The reality is, if you are going to solve an issue it’s rare that a narrow focus is going to get you to an answer. Good answers tend to come from an open attitude. If you are trying to find something in a darkened room it’s more productive to fill the whole room with a small amount of light than to have a very bright light on a small dot.

Focus is what’s required to get anything done, the bit I struggle with is the laser-like-ness of the word picture.

I’ll leave you with a bit of a technical question: can you focus a laser?

Header Image: Today’s image at the top of this post is from the approach to Rossett Pike looking along the Mickleden and Great Langdale Valleys, with the Pike of Stickle to the left of the image.

“Sir, what’s the most corrosive substance?” | A Lesson in Framing

I don’t remember much from chemistry lessons at secondary school, but there is one encounter that I regularly return to.

Let me paint a bit of the scene for you.

At the front is a chemistry teacher who is wearing a white lab coat that has clearly seen better days and now has holes in several places.

The chemistry teacher himself is also a bit frayed at the edges in that eccentric professor kind of a way. The jumper he is wearing under the lab coat has leather patches sown onto the elbows, he always wears this jumper.

We are also wearing white lab coats, but ours are a combination of almost new and somewhat worn depending on whether we had older siblings or not. This was the age when things were passed down from one child to another.

We are sat at high benches with heavy wooden worktops which are all in rows facing the front. The wooden stools that we are sat on are a bit wobbly and give the impression that they could collapse at any moment, our feet do not touch the floor.

In front of the teacher and also on our benches is an assortment of glassware containing clear chemicals. Today, many of these chemicals are no longer deemed safe enough to be handled by pupils – it was a more naive time.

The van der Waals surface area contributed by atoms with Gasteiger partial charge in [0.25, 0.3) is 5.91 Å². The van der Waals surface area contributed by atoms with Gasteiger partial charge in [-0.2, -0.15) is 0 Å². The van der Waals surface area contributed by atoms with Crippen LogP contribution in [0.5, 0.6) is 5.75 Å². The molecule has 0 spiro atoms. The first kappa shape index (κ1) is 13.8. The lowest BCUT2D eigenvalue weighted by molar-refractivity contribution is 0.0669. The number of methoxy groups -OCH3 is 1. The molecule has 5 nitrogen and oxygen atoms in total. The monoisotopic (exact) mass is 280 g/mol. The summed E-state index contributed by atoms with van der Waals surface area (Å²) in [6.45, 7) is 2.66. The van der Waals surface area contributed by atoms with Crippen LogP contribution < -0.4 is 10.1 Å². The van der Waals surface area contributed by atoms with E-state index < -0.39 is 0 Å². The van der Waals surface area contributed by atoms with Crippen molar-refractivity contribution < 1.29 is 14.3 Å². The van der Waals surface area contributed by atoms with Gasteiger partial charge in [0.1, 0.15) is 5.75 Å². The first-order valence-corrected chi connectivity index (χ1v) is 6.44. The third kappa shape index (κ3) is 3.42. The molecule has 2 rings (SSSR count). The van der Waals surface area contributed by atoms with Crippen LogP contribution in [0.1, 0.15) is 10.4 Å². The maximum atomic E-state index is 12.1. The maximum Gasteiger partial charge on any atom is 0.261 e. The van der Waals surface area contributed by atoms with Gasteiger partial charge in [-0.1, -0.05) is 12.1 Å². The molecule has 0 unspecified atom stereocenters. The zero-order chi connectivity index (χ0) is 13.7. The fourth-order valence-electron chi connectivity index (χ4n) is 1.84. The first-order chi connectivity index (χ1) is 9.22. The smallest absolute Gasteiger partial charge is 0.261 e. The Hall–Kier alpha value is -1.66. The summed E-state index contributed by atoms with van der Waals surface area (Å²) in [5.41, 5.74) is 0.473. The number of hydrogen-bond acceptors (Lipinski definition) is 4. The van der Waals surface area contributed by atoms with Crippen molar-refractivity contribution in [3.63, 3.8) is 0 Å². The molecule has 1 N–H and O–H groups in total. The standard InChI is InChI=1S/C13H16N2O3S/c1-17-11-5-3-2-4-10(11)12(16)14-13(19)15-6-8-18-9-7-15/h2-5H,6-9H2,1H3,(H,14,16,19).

One of those clear chemicals is Sulphuric Acid and we have all been told, in the strictest of terms, to be very careful and not to get any on ourselves or our clothes. I think we were wearing safety glasses, but like I say, more naive times.

Our subject for the day – corrosion:

Corrosion is a natural process, which converts a refined metal to a more chemically-stable form, such as its oxide, hydroxide, or sulfide. It is the gradual destruction of materials (usually metals) by chemical and/or electrochemical reaction with their environment.

We have been marvelling at the ability of various acids to dramatically corrode different materials, our favourites being the ones that smoked as they reacted. Then one of the boys (I’m pretty sure it was a boy, but it could have been a girl, this was a mixed school after all, I’m only saying a boy because that’s how I remember it) says:

“Sir, what’s the most corrosive substance that we know of?”

We were all expecting a fancy chemical that we’d never heard of and would never be allowed to handle. Certainly something with the word “acid” at the end of its name – “HydroChloroSulphoUber Acid” or something like that. We’d just seen how amazing these various chemicals could be and we’d not seen anything like it before. Surely the most corrosive substance on earth was something just like these?

Then “Sir” (I don’t remember his real name and I can’t use his nickname in polite society) looked up from his bench and gave this answer:

“I suppose it has to be H20.”

We couldn’t believe what we were hearing. What was he talking about? We drank water every day. How could it be the most corrosive thing on the planet?

He went on to explain:

“Look at the impact of water of the landscape. Think about all of the caves up in the Yorkshire Dales Limestone worn away by water. Look at all of the rust around you, all caused by water. Think about it, I’m sure you can come up with many more examples.”

We’d framed our expectations, the answer, by the situation in which we found ourselves. As someone with a bit more experience “Sir” looked outside the immediate situation and perceived the bigger picture. Sulphuric Acid may be more corrosive than water when placed onto my lab coat, but there isn’t that much of it about so it’s not going to corrode that many lab coats. Water, however, is everywhere and it’s impact is massive.

I’ve returned to this thought of framing many times. I see people making decisions that make no sense until I try to understand the frame in which they are making those choices, sometimes that changes my perception of their answer, sometimes it changes their answer. I see others framing questions in such a way as to get the answer that they needed, but not necessarily the right or the best answer. I’ve also witnessed some people re-framing their question and their answer in ways that created unexpectedly wonderful answers.

The answer doesn’t have to fit into your frame of the question, the best answers often don’t.